FBI: Al Qaeda Remarks May Signal Attack
W A S H I N G T O N, Oct. 10 — The FBI is warning state and local authorities that recent taped statements by al Qaeda leaders may signal that another attack on the United States has been approved.
The agency said Wednesday, however, that the nationwide alert level remains code yellow — "significant risk" — because officials do not have any specific information detailing where and when an attack may occur. Yellow is the third-highest of five threat levels.
In an audio taped message that aired Sunday on the Arab satellite TV station al-Jazeera, a voice believed to be that of Osama bin Laden refers to al Qaeda "targeting key sectors of the U.S. economy," the FBI noted.
Bin Laden's senior deputy, Ayman al-Zawahir, repeated the threat in another audio taped interview obtained Tuesday.
"The group's leaders have said that they aim to undermine what they see as the backbone of U.S. power, the economy," the FBI said in a statement.
The FBI said its concerns were heightened by comments from al Qaeda detainees who interpreted the taped remarks as a sign of an attack.
White House spokesman Ari Fleischer said earlier in the day information on the Al-Zawahir recording would be shared with law enforcement officers but would not prompt the government to raise the threat level.
The FBI urged law enforcement agencies to take extra precautions to "detect, disrupt, deter, and defend against potential attacks" against the nation, at home and abroad.
—The Associated Press
Recent Attacks Indicate Al Qaeda Danger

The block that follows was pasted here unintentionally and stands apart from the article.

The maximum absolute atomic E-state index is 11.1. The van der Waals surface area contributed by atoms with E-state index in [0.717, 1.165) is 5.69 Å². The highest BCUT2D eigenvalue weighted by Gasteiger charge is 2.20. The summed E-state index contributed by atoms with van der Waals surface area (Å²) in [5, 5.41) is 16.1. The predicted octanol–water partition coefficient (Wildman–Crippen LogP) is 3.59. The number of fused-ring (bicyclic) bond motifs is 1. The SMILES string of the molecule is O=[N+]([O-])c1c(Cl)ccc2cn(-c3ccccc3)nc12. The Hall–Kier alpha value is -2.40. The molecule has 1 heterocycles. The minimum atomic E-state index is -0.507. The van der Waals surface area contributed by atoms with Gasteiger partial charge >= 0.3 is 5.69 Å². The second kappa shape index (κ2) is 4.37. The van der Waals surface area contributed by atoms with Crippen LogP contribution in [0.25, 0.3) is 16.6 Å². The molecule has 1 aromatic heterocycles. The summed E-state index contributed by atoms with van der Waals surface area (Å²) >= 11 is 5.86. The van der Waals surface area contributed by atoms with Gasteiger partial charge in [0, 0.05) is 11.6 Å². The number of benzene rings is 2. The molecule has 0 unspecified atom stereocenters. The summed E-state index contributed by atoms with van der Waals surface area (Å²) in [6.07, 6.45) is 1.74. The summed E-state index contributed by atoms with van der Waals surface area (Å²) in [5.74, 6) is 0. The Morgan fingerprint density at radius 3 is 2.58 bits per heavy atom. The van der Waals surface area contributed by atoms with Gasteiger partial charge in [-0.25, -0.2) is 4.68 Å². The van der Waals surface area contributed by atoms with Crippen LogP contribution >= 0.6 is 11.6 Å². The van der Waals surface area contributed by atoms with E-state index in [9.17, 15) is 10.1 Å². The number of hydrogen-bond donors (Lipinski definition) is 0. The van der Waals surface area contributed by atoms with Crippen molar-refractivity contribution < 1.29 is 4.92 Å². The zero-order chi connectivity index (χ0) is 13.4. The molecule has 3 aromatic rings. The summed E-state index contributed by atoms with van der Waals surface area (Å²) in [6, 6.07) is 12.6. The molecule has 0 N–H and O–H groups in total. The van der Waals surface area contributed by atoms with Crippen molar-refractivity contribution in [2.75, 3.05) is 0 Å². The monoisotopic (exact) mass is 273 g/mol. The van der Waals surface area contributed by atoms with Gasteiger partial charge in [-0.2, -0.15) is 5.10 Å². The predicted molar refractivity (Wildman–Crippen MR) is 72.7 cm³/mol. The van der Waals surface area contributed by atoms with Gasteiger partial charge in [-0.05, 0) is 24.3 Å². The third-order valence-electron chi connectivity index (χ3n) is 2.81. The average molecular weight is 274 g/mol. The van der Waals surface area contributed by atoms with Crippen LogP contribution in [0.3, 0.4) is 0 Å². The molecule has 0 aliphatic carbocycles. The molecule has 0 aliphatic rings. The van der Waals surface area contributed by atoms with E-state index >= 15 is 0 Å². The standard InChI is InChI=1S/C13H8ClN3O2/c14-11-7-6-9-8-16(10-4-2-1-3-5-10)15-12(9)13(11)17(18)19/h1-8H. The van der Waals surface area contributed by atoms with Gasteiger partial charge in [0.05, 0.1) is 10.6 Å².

W A S H I N G T O N, Oct. 10 — U.S. counterterrorism officials pointed to the shootout in Kuwait and a bombing in the Philippines as potential examples of how a decentralized al Qaeda is operating a year after its base in Afghanistan was destroyed.
While both attacks are suspected of having links to Osama bin Laden's terrorist network, neither was especially sophisticated, with Tuesday's attack in Kuwait amounting to a drive-by shooting and the Philippines strike last week consisting of a nail-packed bomb mounted on a motorcycle.
Attacks directed from al Qaeda's top echelons are generally intended to be spectacular, using lots of explosives, often against multiple targets simultaneously. These small-scale operations may be local operatives acting without direction from the top, officials said.
Although both attacks killed U.S. military personnel, there's no evidence they are connected, a U.S. counterterrorism official said Wednesday, speaking on condition of anonymity. Counterterrorism analysts have expected some kind of action and officials said the small strikes don't eliminate the possibility of a large attack ahead.
In Tuesday's attack, two Kuwaitis in a pickup truck attacked a group of Marines during military exercises on a small island near Kuwait City. Marine Lance Cpl. Antonio J. Sledd, 20, of Hillsborough, Fla., was shot and killed. The attackers then drove to a second location and attacked again before being killed by Marines, the Pentagon said.
State Department spokesman Richard Boucher called the slaying a terrorist act.
On Wednesday, American troops in a Humvee on mainland Kuwait fired on another vehicle when they saw an occupant draw a gun on them, U.S. officials said. Further details were not immediately available.